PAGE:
Have you ever watched dogs play at the beach or the park and thought, what a life?
Watching my lab/kelpie x having fun at the beach yesterday, I realised dogs can teach me a lot about being a better leader and human. When you think about it, dogs are always in the present moment. They don’t worry about what other dogs think! Dogs have fun!! Dogs express their love and happiness without wondering if they are uncool. And dogs are great at chilling! I think these are all things we humans could be better at doing, and our lives would feel more free.
So this week, for some newsletter fun, I’ve put together some Dog Lessons to Live By. Whether you’re like an expensive pure breed, or you’re more a rescued mongrel type, check out these doggy tips for work and life. (Cat people, bear with me!)
Here are my top three leadership lessons from observing our canine companions:
- Reframe rejection.
Many times I’ve seen my dog Leo bound up to another dog to play, and the other dog is not interested. Or two dogs are playing and when he goes to join in they don’t play with him. Leo doesn’t think ‘Dogs don’t like me’. He doesn’t think ‘whenever I try to connect with other dogs they ignore me’. Of course not.
It sounds ridiculous, but that’s the sort of crazy stuff we humans think!
Humans are primed to minimise any situation where we can be rebuffed and rejected. We are rejection waiting to happen. We expect it, we look for it, and we then live our life in smaller ways to avoid it. Rejection feels personal. It’s all about what’s wrong – with me, with you, or with it.
Think of the things you do to avoid rejection: that networking event you don’t go to because people might not talk to you; that business you don’t start because you shared the idea with someone who thought it was dumb; that person you really like but you don’t call because you’re too afraid; that job you want to apply for…
We will never expand our capacity to impact our life and our world if we don’t get over our fear of rejection. Our wiring to avoid rejection is automatic and unconscious. When it kicks in, question it. And if that doesn’t work, lighten the weight. Imagine you’re a dog running free in the park, and then make your phone call/take that action!
2. Re-evaluate failure.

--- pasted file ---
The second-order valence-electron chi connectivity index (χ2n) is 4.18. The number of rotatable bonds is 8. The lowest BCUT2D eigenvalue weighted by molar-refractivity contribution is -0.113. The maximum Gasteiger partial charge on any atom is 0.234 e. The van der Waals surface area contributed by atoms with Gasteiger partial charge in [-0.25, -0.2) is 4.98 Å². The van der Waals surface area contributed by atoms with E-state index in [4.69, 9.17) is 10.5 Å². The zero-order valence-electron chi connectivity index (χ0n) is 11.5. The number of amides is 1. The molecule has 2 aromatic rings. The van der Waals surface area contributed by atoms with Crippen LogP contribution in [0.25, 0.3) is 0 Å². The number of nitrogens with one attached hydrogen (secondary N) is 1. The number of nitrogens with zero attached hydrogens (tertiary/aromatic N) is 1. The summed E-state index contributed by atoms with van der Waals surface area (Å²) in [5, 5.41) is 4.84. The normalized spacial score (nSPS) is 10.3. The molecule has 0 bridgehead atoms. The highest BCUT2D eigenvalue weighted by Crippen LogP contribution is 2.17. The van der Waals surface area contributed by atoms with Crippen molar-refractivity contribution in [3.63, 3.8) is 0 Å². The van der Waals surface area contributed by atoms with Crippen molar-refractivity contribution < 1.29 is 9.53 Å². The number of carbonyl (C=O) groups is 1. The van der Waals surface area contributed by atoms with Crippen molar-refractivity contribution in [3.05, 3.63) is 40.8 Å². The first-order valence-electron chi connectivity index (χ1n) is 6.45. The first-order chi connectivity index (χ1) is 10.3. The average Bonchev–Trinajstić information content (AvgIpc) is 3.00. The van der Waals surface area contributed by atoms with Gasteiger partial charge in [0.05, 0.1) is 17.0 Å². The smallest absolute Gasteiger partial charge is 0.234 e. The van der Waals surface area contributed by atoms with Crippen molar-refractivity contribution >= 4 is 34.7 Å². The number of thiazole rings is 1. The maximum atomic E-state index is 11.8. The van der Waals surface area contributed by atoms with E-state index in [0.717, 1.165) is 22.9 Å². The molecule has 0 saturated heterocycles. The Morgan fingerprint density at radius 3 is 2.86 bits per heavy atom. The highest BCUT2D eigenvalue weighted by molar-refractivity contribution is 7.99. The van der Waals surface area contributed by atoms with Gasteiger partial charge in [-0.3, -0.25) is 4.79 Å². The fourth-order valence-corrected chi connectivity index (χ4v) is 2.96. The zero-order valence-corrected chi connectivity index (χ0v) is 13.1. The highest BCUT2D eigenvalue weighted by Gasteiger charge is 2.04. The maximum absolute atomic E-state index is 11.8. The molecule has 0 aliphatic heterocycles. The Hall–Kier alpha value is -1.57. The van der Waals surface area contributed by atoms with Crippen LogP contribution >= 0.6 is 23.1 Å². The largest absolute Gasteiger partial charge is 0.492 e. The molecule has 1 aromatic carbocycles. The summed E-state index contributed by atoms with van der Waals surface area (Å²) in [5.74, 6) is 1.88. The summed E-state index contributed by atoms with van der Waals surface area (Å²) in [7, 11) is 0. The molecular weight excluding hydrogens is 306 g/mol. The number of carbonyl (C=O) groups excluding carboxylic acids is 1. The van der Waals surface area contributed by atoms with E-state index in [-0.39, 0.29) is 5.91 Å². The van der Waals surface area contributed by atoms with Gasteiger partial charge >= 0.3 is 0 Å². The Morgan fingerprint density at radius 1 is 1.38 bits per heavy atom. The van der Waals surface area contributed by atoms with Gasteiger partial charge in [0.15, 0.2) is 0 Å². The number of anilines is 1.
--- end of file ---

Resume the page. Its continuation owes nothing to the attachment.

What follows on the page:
If Leo doesn’t find that ball I (foolishly) hit into the bushes, the next day when I hit the ball, he’s all in. He’s not thinking ‘gee, yesterday I tried to get that ball and I failed. I’m not meant to be a ball fetcher.’ No! He’s all waggy tailed and ready to rumble!
Humans, on the other hand, have a very wobbly relationship to failure, and it’s because we are meaning-making machines. We attach significance to everything that happens. If something didn’t work out that once or twice, we create a story around it, and we tell that story so often to ourselves that it becomes the truth.
Failure is one of those stories.
But what is failure? Failure only means that something was tried, and it didn’t turn out the way we hoped. Full stop. It’s not personal. It doesn’t mean anything about you or the project. It does, however, provide some new information about what didn’t work that can be helpful in guiding your next action.
Next time you’re deciding to play small, or not play at all, think about what story you are telling yourself about failure, and whether that story is serving you. Does it light you up and get you back in the game? If not, create a new story!
3. Choose joy!
Dogs are pretty simple. When they are happy to see you, you know it!! They don’t play it cool. Their whole bodies shake with happiness!
Our own nature is one of joy. Allowing ourselves to feel it and express is the biggest gift we can give ourself. For some of us, joy needs practice. It might start as a shimmer, but too often we shut it down. So give joy space to flourish. Put on music when no one’s watching – and dance. Twirl in the garden. Sit with a cuppa and be. Allow space for joy to emerge, and for you to express it!
Now wag that tail and go have fun like a good doggy! Woof woof!